Abstract

Potential role of the common food additive manufactured citric acid in eliciting significant inflammatory reactions contributing to serious disease states: A series of four case reports

Sweis IE1, Cressey BC1. Toxicol Rep. 2018 Aug 9;5:808-812. doi: 10.1016/j.toxrep.2018.08.002. eCollection 2018.
 
     

Author information

1 Department of Surgery, University of Illinois at Chicago, USA.

Abstract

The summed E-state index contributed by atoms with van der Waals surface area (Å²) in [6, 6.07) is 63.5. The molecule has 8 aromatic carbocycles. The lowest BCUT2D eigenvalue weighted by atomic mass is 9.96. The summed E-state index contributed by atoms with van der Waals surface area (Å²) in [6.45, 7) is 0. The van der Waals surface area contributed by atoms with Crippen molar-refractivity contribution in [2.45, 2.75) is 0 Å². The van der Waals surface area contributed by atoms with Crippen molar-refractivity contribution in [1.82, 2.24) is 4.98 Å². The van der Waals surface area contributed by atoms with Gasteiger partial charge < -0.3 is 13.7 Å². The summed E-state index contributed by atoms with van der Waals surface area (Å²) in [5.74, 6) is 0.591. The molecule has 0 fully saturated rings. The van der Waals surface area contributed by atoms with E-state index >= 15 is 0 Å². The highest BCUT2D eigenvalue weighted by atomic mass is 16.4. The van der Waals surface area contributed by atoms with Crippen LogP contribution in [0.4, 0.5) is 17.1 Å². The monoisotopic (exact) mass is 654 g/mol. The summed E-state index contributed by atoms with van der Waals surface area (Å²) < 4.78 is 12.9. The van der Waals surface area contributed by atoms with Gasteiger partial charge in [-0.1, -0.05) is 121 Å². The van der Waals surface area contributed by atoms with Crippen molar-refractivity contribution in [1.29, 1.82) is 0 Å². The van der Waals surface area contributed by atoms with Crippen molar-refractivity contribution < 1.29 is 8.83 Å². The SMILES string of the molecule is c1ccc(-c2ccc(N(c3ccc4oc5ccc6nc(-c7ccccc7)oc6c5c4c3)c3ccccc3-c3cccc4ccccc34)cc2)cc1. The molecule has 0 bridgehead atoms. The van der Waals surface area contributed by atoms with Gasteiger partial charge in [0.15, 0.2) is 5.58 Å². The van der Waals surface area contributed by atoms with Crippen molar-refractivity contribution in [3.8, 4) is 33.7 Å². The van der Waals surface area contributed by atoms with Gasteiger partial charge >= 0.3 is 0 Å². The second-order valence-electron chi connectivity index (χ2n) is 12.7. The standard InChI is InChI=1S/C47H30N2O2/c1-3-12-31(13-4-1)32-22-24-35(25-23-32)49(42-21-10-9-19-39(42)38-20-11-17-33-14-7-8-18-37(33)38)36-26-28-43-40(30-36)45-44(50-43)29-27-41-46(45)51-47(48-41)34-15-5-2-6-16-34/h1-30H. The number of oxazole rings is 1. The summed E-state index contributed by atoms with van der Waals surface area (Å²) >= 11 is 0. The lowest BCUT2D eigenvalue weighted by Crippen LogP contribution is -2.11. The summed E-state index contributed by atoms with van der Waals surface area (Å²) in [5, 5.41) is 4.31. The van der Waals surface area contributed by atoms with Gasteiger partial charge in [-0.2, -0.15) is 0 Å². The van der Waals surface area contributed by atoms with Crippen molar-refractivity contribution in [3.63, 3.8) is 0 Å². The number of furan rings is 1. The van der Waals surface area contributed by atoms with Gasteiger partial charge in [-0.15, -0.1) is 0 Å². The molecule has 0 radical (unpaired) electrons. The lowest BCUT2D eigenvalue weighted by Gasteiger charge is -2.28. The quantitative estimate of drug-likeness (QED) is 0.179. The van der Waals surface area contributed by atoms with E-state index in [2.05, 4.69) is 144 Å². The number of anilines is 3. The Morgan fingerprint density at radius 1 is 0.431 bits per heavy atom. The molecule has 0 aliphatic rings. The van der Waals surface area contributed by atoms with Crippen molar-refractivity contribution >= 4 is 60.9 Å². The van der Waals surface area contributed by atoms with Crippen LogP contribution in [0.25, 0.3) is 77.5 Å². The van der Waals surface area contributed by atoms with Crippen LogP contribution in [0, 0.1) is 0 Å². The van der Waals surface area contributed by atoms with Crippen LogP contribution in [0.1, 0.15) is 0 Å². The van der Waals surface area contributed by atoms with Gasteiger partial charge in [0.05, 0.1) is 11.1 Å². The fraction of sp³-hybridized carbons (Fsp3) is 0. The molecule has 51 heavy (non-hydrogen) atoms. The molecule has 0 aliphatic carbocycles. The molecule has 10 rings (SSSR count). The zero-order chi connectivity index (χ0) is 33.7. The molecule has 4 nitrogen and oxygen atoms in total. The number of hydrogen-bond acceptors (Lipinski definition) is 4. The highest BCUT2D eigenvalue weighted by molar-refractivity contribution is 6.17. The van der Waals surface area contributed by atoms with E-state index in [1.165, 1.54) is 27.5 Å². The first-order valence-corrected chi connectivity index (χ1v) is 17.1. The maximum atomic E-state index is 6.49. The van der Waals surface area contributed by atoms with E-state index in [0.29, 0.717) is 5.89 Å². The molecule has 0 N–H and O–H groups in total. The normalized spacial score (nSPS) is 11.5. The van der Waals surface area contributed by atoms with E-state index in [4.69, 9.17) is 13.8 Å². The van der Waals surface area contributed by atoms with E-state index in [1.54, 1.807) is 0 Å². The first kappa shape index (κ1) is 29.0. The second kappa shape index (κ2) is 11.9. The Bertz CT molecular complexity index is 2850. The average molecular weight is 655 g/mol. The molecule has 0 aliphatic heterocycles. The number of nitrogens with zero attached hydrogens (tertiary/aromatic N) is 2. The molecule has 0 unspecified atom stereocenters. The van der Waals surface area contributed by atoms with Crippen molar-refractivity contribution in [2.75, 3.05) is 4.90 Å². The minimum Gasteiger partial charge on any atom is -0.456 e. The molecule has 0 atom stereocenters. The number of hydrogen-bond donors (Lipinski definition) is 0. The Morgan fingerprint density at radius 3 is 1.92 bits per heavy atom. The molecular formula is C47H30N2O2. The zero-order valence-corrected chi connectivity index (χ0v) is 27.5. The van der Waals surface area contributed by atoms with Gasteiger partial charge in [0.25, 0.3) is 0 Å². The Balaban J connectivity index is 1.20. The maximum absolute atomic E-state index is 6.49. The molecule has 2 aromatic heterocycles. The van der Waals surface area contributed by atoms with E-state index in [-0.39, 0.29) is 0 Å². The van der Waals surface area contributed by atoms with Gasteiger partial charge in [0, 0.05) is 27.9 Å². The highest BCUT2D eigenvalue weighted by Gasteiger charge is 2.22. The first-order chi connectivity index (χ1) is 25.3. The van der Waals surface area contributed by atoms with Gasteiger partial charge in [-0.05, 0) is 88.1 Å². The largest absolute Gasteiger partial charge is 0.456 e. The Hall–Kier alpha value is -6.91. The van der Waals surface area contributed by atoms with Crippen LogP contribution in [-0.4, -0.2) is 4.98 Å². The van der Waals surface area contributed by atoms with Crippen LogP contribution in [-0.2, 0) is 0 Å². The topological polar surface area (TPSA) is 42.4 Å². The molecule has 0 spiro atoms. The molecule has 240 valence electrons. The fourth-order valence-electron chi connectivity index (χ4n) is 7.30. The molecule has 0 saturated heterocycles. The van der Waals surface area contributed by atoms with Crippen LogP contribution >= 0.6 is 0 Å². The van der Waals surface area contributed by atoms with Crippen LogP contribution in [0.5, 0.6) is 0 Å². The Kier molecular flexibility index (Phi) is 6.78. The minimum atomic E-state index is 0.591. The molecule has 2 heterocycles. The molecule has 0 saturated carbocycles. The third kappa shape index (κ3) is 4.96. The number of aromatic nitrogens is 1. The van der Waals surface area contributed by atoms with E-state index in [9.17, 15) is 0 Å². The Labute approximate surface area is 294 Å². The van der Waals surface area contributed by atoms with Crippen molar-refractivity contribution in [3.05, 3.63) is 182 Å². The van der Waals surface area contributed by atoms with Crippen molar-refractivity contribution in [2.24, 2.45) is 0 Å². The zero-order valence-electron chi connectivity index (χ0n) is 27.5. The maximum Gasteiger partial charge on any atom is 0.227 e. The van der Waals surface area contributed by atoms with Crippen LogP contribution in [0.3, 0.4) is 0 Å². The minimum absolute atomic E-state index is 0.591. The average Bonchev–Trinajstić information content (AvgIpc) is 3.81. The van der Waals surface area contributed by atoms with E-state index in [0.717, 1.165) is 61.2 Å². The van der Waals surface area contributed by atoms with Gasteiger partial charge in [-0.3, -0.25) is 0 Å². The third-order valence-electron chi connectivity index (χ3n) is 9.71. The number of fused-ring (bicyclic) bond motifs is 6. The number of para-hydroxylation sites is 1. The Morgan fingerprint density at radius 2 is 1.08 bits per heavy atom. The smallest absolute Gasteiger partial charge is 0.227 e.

Citric acid naturally exists in fruits and vegetables. However, it is not the naturally occurring citric acid, but the manufactured citric acid (MCA) that is used extensively as a food and beverage additive. Approximately 99% of the world's production of MCA is carried out using the fungus Aspergillus niger since 1919. Aspergilus niger is a known allergen. The FDA placed MCA under the category of GRAS without any research to substantiate this claim. In 2016, 2.3 million tons of MCA were produced, predominantly in China, and approximately 70% is used as a food or beverage additive. There have been no scientific studies performed to evaluate the safety of MCA when ingested in substantial amounts and with chronic exposure. We present four case reports of patients with a history of significant and repetitive inflammatory reactions including respiratory symptoms, joint pain, irritable bowel symptoms, muscular pain and enervation following ingestion of foods, beverages or vitamins containing MCA. We believe that ingestion of the MCA may lead to a harmful inflammatory cascade which manifests differently in different individuals based on their genetic predisposition and susceptibility, and that the use of MCA as an additive in consumable products warrants further studies to document its safety

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